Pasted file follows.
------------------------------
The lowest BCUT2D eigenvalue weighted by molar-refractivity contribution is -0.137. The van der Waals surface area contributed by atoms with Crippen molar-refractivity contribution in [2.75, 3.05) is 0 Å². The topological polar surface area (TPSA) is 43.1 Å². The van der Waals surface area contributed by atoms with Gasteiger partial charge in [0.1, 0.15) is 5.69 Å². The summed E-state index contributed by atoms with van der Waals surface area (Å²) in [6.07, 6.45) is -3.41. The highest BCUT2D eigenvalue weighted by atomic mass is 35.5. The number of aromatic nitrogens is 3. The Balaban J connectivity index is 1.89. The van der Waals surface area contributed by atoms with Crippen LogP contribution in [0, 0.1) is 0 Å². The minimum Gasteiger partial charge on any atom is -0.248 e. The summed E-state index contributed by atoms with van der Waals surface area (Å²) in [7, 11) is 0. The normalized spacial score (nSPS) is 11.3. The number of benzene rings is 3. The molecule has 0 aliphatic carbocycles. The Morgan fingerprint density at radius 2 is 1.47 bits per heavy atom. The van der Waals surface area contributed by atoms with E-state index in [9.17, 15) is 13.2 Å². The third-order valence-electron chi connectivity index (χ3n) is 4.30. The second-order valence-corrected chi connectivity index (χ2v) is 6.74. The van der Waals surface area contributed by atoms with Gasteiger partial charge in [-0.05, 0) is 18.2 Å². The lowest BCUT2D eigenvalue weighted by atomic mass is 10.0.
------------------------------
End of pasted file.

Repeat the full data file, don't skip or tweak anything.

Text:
The lowest BCUT2D eigenvalue weighted by molar-refractivity contribution is -0.137. The van der Waals surface area contributed by atoms with Crippen molar-refractivity contribution in [2.75, 3.05) is 0 Å². The topological polar surface area (TPSA) is 43.1 Å². The van der Waals surface area contributed by atoms with Gasteiger partial charge in [0.1, 0.15) is 5.69 Å². The summed E-state index contributed by atoms with van der Waals surface area (Å²) in [6.07, 6.45) is -3.41. The highest BCUT2D eigenvalue weighted by atomic mass is 35.5. The number of aromatic nitrogens is 3. The Balaban J connectivity index is 1.89. The van der Waals surface area contributed by atoms with Crippen LogP contribution in [0, 0.1) is 0 Å². The minimum Gasteiger partial charge on any atom is -0.248 e. The summed E-state index contributed by atoms with van der Waals surface area (Å²) in [7, 11) is 0. The normalized spacial score (nSPS) is 11.3. The number of benzene rings is 3. The molecule has 0 aliphatic carbocycles. The Morgan fingerprint density at radius 2 is 1.47 bits per heavy atom. The van der Waals surface area contributed by atoms with E-state index in [9.17, 15) is 13.2 Å². The third-order valence-electron chi connectivity index (χ3n) is 4.30. The second-order valence-corrected chi connectivity index (χ2v) is 6.74. The van der Waals surface area contributed by atoms with Gasteiger partial charge in [-0.05, 0) is 18.2 Å². The lowest BCUT2D eigenvalue weighted by atomic mass is 10.0.